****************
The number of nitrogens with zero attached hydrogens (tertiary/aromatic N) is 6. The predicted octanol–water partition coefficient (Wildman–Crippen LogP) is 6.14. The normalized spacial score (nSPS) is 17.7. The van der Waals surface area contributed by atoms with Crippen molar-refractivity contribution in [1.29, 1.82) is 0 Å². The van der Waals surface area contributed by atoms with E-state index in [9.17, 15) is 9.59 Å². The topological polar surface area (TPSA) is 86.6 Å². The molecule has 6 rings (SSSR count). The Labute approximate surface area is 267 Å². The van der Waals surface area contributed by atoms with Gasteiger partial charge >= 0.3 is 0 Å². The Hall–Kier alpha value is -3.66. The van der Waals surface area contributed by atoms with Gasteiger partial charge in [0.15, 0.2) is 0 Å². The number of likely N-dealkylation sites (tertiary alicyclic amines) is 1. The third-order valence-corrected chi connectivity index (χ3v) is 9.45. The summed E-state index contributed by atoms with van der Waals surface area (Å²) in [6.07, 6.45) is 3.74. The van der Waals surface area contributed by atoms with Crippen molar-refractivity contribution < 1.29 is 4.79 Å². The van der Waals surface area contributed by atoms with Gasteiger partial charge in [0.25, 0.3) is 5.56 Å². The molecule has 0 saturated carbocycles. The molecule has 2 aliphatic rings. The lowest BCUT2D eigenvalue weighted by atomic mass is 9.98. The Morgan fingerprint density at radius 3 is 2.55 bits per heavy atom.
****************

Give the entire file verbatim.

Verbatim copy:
The number of nitrogens with zero attached hydrogens (tertiary/aromatic N) is 6. The predicted octanol–water partition coefficient (Wildman–Crippen LogP) is 6.14. The normalized spacial score (nSPS) is 17.7. The van der Waals surface area contributed by atoms with Crippen molar-refractivity contribution in [1.29, 1.82) is 0 Å². The van der Waals surface area contributed by atoms with E-state index in [9.17, 15) is 9.59 Å². The topological polar surface area (TPSA) is 86.6 Å². The molecule has 6 rings (SSSR count). The Labute approximate surface area is 267 Å². The van der Waals surface area contributed by atoms with Gasteiger partial charge >= 0.3 is 0 Å². The Hall–Kier alpha value is -3.66. The van der Waals surface area contributed by atoms with Gasteiger partial charge in [0.15, 0.2) is 0 Å². The number of likely N-dealkylation sites (tertiary alicyclic amines) is 1. The third-order valence-corrected chi connectivity index (χ3v) is 9.45. The summed E-state index contributed by atoms with van der Waals surface area (Å²) in [6.07, 6.45) is 3.74. The van der Waals surface area contributed by atoms with Crippen molar-refractivity contribution < 1.29 is 4.79 Å². The van der Waals surface area contributed by atoms with Gasteiger partial charge in [0.25, 0.3) is 5.56 Å². The molecule has 0 saturated carbocycles. The molecule has 2 aliphatic rings. The lowest BCUT2D eigenvalue weighted by atomic mass is 9.98. The Morgan fingerprint density at radius 3 is 2.55 bits per heavy atom.